How many times have you squealed aloud after discovering your child has recently delved into what they believe to be a culinary delight but you know to be just plain gross?
While getting outside to allow your brood some time to release excess energy is the primary goal, it may lead to unexpected, and often quite disgusting ingestions.
Maybe that pile of dirt or mud on the playground resembled chocolate cake or pudding when your 2 year old decided to scoop a handful into his mouth. Either way, what is a mother to do?! The good thing is, dirt really is not toxic, but you may want to watch for food poisoning type symptomssuch as nausea, vomiting or diarrhea from any bacteria or fungus that may be growing in the dirt. However it is rare for any symptoms to develop from this.
What if the dirt contained a nice juicy squiggly, wiggly worm? Well, that may provide your child with good protein, in which he may be lacking in his diet, but it’s also not expected to cause any harm.
“Is that a mushroom in your mouth son?”
There are different types of mushrooms and fungi growing in lawns and gardens this time of year. Some mushrooms that grow in the lawn can be extremely poisonous, so it is very important to call the poison center (1-800-222-1222) right away if your child does eat any. Have a digital (or cell-phone) camera ready to snap some up close shots of the mushroom(s), so that you can send us the images. With a picture in hand we can properly identify the species and determine the best treatment options.
Some other fungi we get calls about are: Dog Vomit fungus – This little beauty resembles its name and it can be really unpleasant to imagine your child feasting upon such a dish, but is not expected to cause any toxic symptoms if eaten.
Another really gross fungus is the Stinkhorn. Its name comes from the “rhinoceros-like” horns that emerges from the ground. The horns are often slimy, oozy and can really emit quite a “stinky” odor. If you thought the previous blog “My child ate … poop” was gross, just wait until your child feasts on one of these slimy suckers.unpleasant to imagine your child feasting upon such a dish, but is not expected to cause any toxic symptoms if eaten.
One mother called the IPC befuddled as to how her child refused to eat any of the wonderful foods she made for her but had no qualms about eating what she could only describe as a “putrid, phallic-looking, radioactive candy corn growing in the yard!” Luckily, the Stinkhorn is not toxic. Although rare, mild dermatitis or allergic type reactions are all that have been reported from encounters with these stinky guys, no severe symptoms are expected to arise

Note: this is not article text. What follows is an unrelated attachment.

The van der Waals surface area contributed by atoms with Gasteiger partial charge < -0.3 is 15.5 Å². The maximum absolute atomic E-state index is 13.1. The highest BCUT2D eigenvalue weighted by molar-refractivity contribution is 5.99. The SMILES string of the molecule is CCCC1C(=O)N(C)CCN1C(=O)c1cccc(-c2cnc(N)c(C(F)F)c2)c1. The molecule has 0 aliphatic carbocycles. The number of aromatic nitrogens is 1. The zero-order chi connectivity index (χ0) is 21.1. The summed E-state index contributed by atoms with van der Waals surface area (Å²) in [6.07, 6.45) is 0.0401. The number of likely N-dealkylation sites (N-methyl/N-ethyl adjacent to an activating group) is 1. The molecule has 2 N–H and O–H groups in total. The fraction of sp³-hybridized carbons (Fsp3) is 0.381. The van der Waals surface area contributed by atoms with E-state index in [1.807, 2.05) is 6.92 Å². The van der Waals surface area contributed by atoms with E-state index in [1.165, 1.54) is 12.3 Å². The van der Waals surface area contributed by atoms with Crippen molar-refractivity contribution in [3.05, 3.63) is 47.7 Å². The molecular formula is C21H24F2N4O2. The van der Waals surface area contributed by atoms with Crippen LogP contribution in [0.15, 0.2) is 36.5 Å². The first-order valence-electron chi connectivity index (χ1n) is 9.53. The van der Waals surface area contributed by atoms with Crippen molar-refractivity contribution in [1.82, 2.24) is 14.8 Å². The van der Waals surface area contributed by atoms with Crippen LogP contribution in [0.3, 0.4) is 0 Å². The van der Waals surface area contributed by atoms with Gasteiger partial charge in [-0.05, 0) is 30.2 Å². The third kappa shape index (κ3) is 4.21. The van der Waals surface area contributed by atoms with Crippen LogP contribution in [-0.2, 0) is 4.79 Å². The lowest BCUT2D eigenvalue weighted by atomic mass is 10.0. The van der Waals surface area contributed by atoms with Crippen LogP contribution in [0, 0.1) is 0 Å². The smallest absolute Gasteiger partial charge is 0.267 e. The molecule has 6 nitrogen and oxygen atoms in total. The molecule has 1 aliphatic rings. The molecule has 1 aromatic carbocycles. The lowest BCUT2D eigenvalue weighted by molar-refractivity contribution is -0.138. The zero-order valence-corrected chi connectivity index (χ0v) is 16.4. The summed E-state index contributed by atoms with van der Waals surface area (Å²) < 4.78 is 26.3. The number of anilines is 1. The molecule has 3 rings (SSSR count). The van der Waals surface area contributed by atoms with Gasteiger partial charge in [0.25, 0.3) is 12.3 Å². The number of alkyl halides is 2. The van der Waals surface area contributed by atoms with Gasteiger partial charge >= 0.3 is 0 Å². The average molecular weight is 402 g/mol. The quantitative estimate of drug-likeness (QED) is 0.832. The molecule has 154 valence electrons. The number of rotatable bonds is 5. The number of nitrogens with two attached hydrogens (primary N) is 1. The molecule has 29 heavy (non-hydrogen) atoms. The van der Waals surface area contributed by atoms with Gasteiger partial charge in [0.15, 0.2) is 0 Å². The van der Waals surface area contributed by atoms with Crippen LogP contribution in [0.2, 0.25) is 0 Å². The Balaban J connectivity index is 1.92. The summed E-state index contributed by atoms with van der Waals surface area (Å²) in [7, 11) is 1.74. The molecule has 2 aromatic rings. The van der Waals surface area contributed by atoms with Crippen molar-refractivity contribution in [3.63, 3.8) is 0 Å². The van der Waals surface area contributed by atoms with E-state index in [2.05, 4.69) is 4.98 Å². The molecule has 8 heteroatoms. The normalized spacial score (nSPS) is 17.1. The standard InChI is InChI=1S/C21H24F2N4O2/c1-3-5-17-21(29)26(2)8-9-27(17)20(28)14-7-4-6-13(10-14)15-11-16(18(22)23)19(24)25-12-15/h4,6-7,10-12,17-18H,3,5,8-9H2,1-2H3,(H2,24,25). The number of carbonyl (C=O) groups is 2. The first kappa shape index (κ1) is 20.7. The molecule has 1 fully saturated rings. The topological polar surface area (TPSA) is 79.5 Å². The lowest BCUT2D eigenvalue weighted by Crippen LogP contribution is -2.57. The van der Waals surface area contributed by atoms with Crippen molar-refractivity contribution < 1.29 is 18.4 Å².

“Look mommy, it’s candy on the trees!”
On a more pleasant note, how about the lovely berries that grow on various plants in Illinois? While there are only a few berries that we worry about in Illinois such as nightshade, yew and pokeberries, it is always best to call with any berry ingestion as there are many plants and berries that have been imported from other regions and may pose a question of toxicity.
Some symptoms that can arise from eating one of the berries we listed above are: pokeberries may cause some mild stomach unset, nausea or vomiting depending on how many raw berries have been ingested. Nightshade may cause drowsiness, nausea and vomiting or agitation, irritability, large pupils and possibly tremors.
There are also plenty of indoor and outdoor plants to consider also. Plants like Dieffenbachia aka Mother in Law’s Tongue, and rhubarb leaves can cause severe oral irritation, and drooling. The experience is so unpleasant it usually doesn’t go beyond the initial bite, but if you think more was ingested or the child is complaining of pain or drooling, call us right away. A very pretty but rather toxic plant is the castor bean plant. Ingesting even a single seed, in a child, may lead to severe toxicity. Symptoms usually include nausea and vomiting. If any exposure to castor seeds occurs, call the IPC immediately.
“Yummy there’s a bug in my tummy!”
What if your child prefers a more crunchy texture to his snack, which can only be satisfied by biting into the exoskeleton of an insect? The good news is, in most cases, better they eat the insects than the insects eat them. Most of these will provide the child with a little protein; perhaps a little bitter taste or not so pleasant breath if they eat a stink bug but for the most part it will not be a toxic ingestion.
All in all the outdoors can still be a beautiful place if you keep the number to the poison center handy for any potential culinary adventures – 1-800-222-1222. We’re available 24 hours a day, 7 days a week, 365 a year!
Don’t forget to check out the “My Child Ate…” resource center which gives toxicity level and treatment information for the most common substances/products ingested by children.
Contributed by Sharon Cook and Erin Pallasch , IPC Call Center Experts
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